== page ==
Most of us have heard of such popular butterflies as the Monarch or Painted Lady. But what about the Fender’s Blue? Or the St. Francis’ Satyr? Because of their extreme rarity, these butterflies are not well-known, yet they are remarkable species with important lessons to teach us. The Last Butterflies spotlights the rarest of these creatures—some numbering no more than what can be held in one hand. Drawing from his own first-hand experiences, Nick Haddad explores the challenges of tracking these vanishing butterflies, why they are disappearing, and why they are worth saving. He also provides startling insights into the effects of human activity and environmental change on the planet’s biodiversity.
Weaving a vivid and personal narrative with ideas from ecology and conservation, Haddad illustrates the race against time to reverse the decline of six butterfly species. Many scientists mistakenly assume we fully understand butterflies’ natural histories. Yet, as with the Large Blue in England, we too often know too little and the conservation consequences are dire. Haddad argues that a hands-off approach is not effective and that in many instances, like for the Fender’s Blue and Bay Checkerspot, active and aggressive management is necessary. With deliberate conservation, rare butterflies can coexist with people, inhabit urban fringes, and, in the case of the St. Francis’ Satyr, even reside on bomb ranges and military land. Haddad shows that through the efforts to protect and restore butterflies, we might learn how to successfully confront conservation issues for all animals and plants.
A moving account of extinction, recovery, and hope, The Last Butterflies demonstrates the great value of these beautiful insects to science, conservation, and people.
Impacts from habitat loss and fragmentation, invasive species, and climate change continue to accelerate the rate of imperilment and necessitate increased conservation action.
Zoos, natural history museums, botanical gardens and wildlife agencies are progressively focusing on insects, particularly charismatic groups such as butterflies and native pollinators, to help advance local conservation efforts and foster increased community interest and engagement.
Today, many institutions and their partners have successfully initiated at-risk butterfly conservation programs, and numerous others are exploring ways to become involved. However, insufficient experience and familiarity with insects is a critical constraint preventing staff and institutions from adequately planning, implementing and evaluating organism-targeted activities.
The information provided is intended to improve staff practices, learn from existing programs, promote broader information exchange, and strengthen institutional ability to develop new or improve existing butterfly conservation initiatives.The information provided is intended to improve staff practices, learn from existing programs, promote broader information exchange, and strengthen institutional ability to develop new or improve existing butterfly conservation initiatives.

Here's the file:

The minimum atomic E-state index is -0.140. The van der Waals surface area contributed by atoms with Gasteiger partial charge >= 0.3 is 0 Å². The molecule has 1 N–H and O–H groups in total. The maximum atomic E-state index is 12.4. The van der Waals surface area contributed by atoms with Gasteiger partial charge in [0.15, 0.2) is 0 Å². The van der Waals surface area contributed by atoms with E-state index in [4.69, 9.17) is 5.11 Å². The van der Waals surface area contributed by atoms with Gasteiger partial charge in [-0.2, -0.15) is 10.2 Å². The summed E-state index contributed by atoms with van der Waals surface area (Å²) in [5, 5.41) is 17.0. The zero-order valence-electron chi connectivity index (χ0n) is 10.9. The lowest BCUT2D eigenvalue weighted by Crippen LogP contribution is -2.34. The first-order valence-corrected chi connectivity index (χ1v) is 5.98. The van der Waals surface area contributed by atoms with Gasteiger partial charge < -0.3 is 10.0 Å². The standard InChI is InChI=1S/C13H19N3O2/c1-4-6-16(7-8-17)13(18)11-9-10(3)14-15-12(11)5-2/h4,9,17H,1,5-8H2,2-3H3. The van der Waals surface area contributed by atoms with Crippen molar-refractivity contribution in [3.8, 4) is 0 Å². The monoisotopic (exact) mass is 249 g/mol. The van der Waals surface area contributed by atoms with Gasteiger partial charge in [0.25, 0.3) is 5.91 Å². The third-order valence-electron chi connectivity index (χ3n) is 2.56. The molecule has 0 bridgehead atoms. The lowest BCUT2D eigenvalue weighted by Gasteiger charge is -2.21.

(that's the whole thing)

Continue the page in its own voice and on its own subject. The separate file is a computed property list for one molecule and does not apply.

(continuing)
This book will be useful to professionals from zoos, natural history museums, botanical gardens, wildlife agencies, conservation organizations, land managers, students, and scientist in conservation biology, ecology, entomology, biology, and zoology.
And yet the idea of innate limits—of biology as destiny—dies hard, as witness the attention devoted to The Bell Curve, whose arguments are here so effectively anticipated and thoroughly undermined by Stephen Jay Gould. In this edition Dr. Gould has written a substantial new introduction telling how and why he wrote the book and tracing the subsequent history of the controversy on innateness right through The Bell Curve. Further, he has added five essays on questions of The Bell Curve in particular and on race, racism, and biological determinism in general. These additions strengthen the book's claim to be, as Leo J. Kamin of Princeton University has said, "a major contribution toward deflating pseudo-biological 'explanations' of our present social woes."
The term zoology was fairly simple back in the 4th Century BC, when the ancient Greek philosopher, Aristotle, proposed some of the first broad of classifications of living beings. He was logically divided and categorized all living beings into animals.
Topics cover in Zoology: An Introduction are Biodiversity, Taxonomy, Classification of Animals I, Classification of Animals II, Animal Tissues, Nutrition and Food in Animals, Respiration System in Animals, Animal Circulatory System, Excretion and Osmoregulation, Movement and Locomotion, Nervous System and Reproduction in Animals.
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